Australia are set to face Brazil for the fourth consecutive time at the Women’s World Cup after Saturday night’s draw in Paris placed the Matildas in Group C, along with Italy and Jamaica.
Of their three opponents, Brazil poses the toughest, yet most familiar, challenge for Australia in the group stage. With 18 previous meetings against As Canarinhas, the honours are fairly even with the Matildas winning nine, losing eight, with one match ending in a draw.
Speaking exclusively to ESPN after the draw, Australia’s head coach Alen Stajcic says the fact that the two nations were once more pitted against each other was just fate.
“I sat next to the Brazilian coach during the draw and we knew it was a fait accompli that we would end up in the same group,” Stajcic said.
“It’s developed into such a fantastic rivalry, we’ve played against each other so often and have a history of great matches, so as well as the rivalry there is a healthy respect between our sides.”
While Australia defeated Brazil in Canada in 2015 to notch up their first win in the knockout stage of a World Cup, and then more recently in two friendly matches on home soil in September 2017, plus consecutive victories in the Tournament of Nations over the last two years, the Matildas will not have forgotten the pain of their last defeat at the hands of the world No. 10 side.
At the 2016 Olympics, a penalty shootout in Belo Horizonte saw the Matildas heartbreakingly dumped out in the quarterfinals by the hosts after the match ended scoreless in regulation time.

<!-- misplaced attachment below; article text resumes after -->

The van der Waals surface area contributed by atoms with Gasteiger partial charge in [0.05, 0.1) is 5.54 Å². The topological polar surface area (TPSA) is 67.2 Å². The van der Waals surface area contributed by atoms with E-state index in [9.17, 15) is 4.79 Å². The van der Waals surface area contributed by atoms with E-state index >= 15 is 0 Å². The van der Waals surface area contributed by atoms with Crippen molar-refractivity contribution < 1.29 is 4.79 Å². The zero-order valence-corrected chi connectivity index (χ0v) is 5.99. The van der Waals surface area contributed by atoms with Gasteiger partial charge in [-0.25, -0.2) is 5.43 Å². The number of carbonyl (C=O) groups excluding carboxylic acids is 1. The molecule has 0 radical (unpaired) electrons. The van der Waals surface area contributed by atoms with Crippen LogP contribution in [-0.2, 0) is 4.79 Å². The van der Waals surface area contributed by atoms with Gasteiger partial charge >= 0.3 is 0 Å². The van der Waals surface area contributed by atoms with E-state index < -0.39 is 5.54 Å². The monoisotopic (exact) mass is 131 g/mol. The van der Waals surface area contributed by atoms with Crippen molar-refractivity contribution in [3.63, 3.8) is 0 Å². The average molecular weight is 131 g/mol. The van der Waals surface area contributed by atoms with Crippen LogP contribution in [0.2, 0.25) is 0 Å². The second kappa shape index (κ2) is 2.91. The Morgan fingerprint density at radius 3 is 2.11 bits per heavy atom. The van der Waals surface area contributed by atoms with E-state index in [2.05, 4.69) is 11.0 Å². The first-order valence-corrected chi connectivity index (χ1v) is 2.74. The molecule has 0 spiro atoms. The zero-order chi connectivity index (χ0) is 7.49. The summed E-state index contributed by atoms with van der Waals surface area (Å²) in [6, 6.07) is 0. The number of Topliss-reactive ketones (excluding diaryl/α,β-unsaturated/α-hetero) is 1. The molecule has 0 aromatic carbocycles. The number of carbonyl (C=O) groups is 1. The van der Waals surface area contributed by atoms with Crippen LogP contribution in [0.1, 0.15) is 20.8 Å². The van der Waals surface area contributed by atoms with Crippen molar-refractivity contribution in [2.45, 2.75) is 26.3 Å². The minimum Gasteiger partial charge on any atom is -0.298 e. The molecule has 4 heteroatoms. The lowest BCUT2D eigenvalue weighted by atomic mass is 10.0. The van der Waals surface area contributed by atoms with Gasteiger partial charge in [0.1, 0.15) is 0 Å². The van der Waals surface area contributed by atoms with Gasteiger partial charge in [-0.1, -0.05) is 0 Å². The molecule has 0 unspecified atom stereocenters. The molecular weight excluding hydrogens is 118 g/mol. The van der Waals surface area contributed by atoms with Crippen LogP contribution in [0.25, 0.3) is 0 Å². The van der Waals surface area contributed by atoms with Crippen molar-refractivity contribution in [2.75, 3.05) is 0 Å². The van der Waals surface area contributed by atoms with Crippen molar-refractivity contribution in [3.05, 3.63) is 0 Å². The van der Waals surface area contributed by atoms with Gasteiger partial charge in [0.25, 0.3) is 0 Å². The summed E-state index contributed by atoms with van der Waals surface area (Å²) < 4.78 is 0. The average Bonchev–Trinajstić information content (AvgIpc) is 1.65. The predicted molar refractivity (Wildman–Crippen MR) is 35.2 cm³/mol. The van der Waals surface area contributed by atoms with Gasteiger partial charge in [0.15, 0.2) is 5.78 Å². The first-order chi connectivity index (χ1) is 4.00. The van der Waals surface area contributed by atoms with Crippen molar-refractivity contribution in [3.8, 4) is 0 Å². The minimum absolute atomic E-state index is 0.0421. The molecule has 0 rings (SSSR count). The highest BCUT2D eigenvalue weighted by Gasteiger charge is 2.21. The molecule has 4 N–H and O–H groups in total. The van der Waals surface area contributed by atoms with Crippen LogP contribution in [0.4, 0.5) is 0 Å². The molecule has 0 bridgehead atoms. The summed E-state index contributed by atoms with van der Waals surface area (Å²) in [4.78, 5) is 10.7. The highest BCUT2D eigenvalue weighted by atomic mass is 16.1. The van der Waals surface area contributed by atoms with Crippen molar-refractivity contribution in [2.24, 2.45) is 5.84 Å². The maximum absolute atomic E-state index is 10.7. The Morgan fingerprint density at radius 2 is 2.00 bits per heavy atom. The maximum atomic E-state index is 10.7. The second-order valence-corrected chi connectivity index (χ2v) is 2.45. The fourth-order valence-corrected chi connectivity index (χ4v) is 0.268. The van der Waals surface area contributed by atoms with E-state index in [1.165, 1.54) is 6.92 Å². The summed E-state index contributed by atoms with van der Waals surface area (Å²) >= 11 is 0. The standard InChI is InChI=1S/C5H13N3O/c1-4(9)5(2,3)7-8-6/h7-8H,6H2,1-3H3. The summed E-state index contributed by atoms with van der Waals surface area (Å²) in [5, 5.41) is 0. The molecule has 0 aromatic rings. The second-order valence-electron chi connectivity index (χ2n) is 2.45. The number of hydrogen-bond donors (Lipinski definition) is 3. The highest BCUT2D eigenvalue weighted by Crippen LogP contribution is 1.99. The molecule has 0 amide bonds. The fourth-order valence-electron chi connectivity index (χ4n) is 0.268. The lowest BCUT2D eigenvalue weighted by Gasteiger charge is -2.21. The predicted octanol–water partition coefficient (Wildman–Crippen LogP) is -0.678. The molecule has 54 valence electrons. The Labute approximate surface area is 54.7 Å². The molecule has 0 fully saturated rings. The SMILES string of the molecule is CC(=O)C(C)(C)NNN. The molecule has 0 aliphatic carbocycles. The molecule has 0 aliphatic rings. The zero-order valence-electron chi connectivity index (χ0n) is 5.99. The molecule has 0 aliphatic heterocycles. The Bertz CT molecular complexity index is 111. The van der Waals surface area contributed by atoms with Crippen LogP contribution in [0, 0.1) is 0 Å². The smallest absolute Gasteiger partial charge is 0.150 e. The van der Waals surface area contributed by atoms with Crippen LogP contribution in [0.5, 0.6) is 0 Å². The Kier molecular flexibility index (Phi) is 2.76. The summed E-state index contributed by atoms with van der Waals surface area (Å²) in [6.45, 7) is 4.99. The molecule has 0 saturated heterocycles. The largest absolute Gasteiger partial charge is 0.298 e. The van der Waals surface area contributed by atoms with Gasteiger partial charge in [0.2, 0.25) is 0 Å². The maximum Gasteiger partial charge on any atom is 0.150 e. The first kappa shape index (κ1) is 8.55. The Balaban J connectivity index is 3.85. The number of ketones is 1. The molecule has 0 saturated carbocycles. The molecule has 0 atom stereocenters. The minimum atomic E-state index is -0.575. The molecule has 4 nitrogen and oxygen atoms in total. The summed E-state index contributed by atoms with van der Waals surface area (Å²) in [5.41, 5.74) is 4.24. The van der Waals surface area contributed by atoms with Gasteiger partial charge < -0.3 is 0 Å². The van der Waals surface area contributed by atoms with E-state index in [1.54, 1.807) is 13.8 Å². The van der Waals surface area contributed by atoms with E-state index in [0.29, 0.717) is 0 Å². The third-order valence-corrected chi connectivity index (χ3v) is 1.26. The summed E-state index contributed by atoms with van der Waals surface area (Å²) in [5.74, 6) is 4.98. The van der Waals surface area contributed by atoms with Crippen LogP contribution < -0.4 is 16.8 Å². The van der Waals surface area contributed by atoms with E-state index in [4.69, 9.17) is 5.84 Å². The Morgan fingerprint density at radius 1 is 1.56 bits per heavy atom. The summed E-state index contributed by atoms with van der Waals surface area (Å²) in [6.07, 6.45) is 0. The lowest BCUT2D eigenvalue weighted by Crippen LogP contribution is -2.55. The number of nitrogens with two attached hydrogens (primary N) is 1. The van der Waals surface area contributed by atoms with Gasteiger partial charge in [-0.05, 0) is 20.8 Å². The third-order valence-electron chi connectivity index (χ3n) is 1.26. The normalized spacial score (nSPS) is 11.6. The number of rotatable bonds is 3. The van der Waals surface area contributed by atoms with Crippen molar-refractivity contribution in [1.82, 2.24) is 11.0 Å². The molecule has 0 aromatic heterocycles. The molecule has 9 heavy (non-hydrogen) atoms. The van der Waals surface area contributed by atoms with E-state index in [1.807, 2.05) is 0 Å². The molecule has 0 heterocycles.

Before facing Brazil in Montpellier on June 13, the Matildas will open their campaign against Italy, whose women have qualified for their first World Cup in 20 years.
The trajectory of the progress of La Squadra Azzurra, who qualified with a match to spare, is not lost on the Matildas boss.
“If you look at the professional teams that have evolved in Italy — Juventus being the most notable — you can see the level of effort they’ve put into women’s football and their national team reflects that,” Stajcic said.
“Italy qualified in a really difficult group and did it quite easily which shows how far they’ve come. I thought they were the best in Pot 3 so that will be a tough assignment for an opening match which is so important.”
Australia will round out their group stage against the lowest ranked side in the tournament, Jamaica, who are set to make their World Cup debut in France. But despite their lowly ranking — 53 in the world — Stajcic was typically circumspect.
“We don’t look at rankings as it’s not an accurate indicator of their level,” he said.
“They have a number of quality players who have come through the American college system and it will be an interesting challenge but we have the advantage of playing them in our third match so we’ll have the opportunity to get a really good scouting report on them and have a better idea of what to expect.”
If Australia can finish atop Group C, the path through the playoffs would appear to favour their chances of progression in the tournament with the round of 16 opponent — the best of the 3rd place finishers from Groups A, B and F.
A second place finish however, would set up a trickier prospect in the runner-up of group A, which contains France, South Korea, Norway and Nigeria.
For now though, Stajcic is focused on locking down logistics for the tournament in June next year and will then turn his sights to preparing the Matildas for their opening clash on June 9 at the Stade Du Hainaut in Valenciennes.
“Our goal is obviously to top the group, that goes without saying, but we won’t focus on the potential crossovers,” he said. “Italy is an important match and from memory we haven’t won our first match in a major tournament for a long time.
“There will be no easy games for anyone, the level of all the sides is now so close. Jamaica, Argentina and Chile probably have the most to improve but this is the World Cup and anything can happen.”